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20. Chapter XX (continued)
"Has any thing happened to father?" demanded Judith, as her foot touched the platform; speaking quickly, for her nerves were in a state to be easily alarmed.
Hetty seemed concerned, and she looked furtively about her as if unwilling any one but a child should hear what she had to communicate, and even that she should learn it abruptly.
"You know how it is with father sometimes, Judith," she said, "When overtaken with liquor he doesn't always know what he says or does, and he seems to be overtaken with liquor now."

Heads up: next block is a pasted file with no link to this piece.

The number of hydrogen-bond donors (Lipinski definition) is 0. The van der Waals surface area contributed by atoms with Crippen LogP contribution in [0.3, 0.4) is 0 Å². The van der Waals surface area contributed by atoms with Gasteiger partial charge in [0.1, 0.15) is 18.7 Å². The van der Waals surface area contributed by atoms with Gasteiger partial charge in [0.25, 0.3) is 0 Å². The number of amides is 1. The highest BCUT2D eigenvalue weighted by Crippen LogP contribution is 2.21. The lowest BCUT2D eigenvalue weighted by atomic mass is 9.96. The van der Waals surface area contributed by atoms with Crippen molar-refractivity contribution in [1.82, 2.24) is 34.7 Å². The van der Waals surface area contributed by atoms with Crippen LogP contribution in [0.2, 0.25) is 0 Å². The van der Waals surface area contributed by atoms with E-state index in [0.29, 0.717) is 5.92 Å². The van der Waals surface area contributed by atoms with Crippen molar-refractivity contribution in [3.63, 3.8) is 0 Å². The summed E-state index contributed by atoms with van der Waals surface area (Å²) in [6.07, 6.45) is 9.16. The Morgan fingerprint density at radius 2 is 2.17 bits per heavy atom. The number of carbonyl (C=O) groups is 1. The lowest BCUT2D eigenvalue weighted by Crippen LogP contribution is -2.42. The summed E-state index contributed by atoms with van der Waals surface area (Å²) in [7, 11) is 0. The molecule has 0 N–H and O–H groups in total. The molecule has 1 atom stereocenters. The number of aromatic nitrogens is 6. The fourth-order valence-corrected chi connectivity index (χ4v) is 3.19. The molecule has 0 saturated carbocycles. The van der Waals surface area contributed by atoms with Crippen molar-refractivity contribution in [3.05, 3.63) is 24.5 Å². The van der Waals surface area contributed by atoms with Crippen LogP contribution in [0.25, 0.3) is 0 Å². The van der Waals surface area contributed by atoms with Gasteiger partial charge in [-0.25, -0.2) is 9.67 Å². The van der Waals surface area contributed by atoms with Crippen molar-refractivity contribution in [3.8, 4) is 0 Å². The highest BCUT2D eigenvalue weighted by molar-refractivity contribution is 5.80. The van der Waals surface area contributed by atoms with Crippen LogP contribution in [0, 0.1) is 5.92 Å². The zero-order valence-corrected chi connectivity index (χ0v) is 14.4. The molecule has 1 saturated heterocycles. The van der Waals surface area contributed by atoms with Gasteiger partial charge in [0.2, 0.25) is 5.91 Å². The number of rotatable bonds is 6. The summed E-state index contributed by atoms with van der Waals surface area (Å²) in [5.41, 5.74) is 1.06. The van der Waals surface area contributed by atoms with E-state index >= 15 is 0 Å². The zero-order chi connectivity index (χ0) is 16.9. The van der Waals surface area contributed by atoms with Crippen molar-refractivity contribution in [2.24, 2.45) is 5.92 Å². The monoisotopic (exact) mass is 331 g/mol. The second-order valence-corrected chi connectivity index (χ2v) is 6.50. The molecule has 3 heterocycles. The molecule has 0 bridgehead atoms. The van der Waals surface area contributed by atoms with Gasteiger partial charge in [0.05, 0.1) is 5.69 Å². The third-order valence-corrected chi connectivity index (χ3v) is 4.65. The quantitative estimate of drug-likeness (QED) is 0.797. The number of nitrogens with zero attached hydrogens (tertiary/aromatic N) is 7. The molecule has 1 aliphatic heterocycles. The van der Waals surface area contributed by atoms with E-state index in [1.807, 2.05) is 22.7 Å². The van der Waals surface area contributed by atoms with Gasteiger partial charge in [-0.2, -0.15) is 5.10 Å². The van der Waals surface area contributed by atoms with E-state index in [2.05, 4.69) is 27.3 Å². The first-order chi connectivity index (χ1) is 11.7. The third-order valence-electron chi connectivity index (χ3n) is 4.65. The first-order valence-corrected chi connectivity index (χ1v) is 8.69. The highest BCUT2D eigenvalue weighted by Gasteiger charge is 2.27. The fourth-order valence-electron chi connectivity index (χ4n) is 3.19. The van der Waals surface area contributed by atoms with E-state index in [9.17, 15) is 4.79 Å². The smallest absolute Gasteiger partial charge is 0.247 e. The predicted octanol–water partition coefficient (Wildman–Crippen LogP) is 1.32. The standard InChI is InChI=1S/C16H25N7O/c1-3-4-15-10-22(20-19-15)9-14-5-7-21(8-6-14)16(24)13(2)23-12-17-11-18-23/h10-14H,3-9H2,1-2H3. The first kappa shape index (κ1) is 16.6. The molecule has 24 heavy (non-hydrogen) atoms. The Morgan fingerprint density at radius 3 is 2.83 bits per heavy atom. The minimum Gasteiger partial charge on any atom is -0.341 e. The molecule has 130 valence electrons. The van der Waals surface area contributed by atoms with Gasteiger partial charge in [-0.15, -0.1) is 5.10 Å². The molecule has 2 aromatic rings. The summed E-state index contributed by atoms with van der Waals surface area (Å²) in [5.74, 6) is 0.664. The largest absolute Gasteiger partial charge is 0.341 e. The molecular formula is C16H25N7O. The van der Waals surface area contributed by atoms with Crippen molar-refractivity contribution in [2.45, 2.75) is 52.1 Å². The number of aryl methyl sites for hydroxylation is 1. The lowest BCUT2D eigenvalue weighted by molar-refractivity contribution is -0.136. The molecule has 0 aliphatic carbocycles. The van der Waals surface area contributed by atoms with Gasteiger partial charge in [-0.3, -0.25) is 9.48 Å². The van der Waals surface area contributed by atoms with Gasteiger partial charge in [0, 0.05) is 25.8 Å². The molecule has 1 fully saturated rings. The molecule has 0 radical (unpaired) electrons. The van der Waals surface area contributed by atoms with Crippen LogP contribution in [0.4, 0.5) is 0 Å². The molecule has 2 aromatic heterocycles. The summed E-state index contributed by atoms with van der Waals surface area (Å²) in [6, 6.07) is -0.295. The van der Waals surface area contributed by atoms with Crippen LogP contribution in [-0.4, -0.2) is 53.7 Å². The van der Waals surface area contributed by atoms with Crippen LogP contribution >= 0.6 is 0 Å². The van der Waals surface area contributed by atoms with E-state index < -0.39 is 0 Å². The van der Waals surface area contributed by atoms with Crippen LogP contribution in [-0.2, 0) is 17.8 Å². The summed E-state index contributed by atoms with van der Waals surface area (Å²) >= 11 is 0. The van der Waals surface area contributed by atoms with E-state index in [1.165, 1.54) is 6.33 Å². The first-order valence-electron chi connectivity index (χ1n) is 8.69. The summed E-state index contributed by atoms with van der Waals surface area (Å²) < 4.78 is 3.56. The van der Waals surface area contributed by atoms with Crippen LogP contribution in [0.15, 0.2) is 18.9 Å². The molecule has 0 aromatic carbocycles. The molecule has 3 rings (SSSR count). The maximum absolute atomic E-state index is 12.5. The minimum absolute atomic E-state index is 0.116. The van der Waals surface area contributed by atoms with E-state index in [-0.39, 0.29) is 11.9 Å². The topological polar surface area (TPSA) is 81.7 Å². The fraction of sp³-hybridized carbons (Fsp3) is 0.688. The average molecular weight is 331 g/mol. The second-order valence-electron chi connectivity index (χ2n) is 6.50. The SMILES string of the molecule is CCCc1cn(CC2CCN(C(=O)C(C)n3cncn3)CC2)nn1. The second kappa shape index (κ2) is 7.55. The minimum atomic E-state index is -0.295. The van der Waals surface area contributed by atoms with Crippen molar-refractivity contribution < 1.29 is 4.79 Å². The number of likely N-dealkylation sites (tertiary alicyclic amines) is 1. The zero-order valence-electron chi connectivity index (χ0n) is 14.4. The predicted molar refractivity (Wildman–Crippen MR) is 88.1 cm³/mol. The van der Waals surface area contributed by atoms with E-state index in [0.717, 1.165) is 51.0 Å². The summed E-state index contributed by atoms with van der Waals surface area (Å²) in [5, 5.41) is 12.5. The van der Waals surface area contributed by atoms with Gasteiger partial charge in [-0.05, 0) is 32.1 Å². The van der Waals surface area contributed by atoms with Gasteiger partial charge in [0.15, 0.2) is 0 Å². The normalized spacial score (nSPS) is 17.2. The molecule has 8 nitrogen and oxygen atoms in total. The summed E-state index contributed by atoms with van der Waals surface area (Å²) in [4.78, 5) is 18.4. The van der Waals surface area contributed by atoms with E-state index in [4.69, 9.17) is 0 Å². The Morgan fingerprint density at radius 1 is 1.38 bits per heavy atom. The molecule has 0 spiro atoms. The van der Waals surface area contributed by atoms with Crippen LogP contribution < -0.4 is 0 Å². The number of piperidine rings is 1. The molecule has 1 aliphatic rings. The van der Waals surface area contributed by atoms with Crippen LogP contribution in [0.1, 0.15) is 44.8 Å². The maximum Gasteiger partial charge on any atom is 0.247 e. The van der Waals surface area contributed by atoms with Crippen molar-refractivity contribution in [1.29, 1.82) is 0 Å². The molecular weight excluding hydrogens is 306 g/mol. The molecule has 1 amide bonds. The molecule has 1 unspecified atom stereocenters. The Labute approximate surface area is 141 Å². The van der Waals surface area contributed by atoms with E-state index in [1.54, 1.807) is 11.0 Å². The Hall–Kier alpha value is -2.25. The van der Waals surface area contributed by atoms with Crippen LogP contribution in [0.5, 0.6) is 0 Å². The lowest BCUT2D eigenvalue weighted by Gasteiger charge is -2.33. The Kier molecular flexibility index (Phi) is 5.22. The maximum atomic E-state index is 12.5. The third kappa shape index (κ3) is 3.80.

"That is strange! Would the savages have drunk with him, and then leave him behind? But 'tis a grievous sight to a child, Hetty, to witness such a failing in a parent, and we will not go near him 'til he wakes."
A groan from the inner room, however, changed this resolution, and the girls ventured near a parent whom it was no unusual thing for them to find in a condition that lowers a man to the level of brutes. He was seated, reclining in a corner of the narrow room with his shoulders supported by the angle, and his head fallen heavily on his chest. Judith moved forward with a sudden impulse, and removed a canvass cap that was forced so low on his head as to conceal his face, and indeed all but his shoulders. The instant this obstacle was taken away, the quivering and raw flesh, the bared veins and muscles, and all the other disgusting signs of mortality, as they are revealed by tearing away the skin, showed he had been scalped, though still living.
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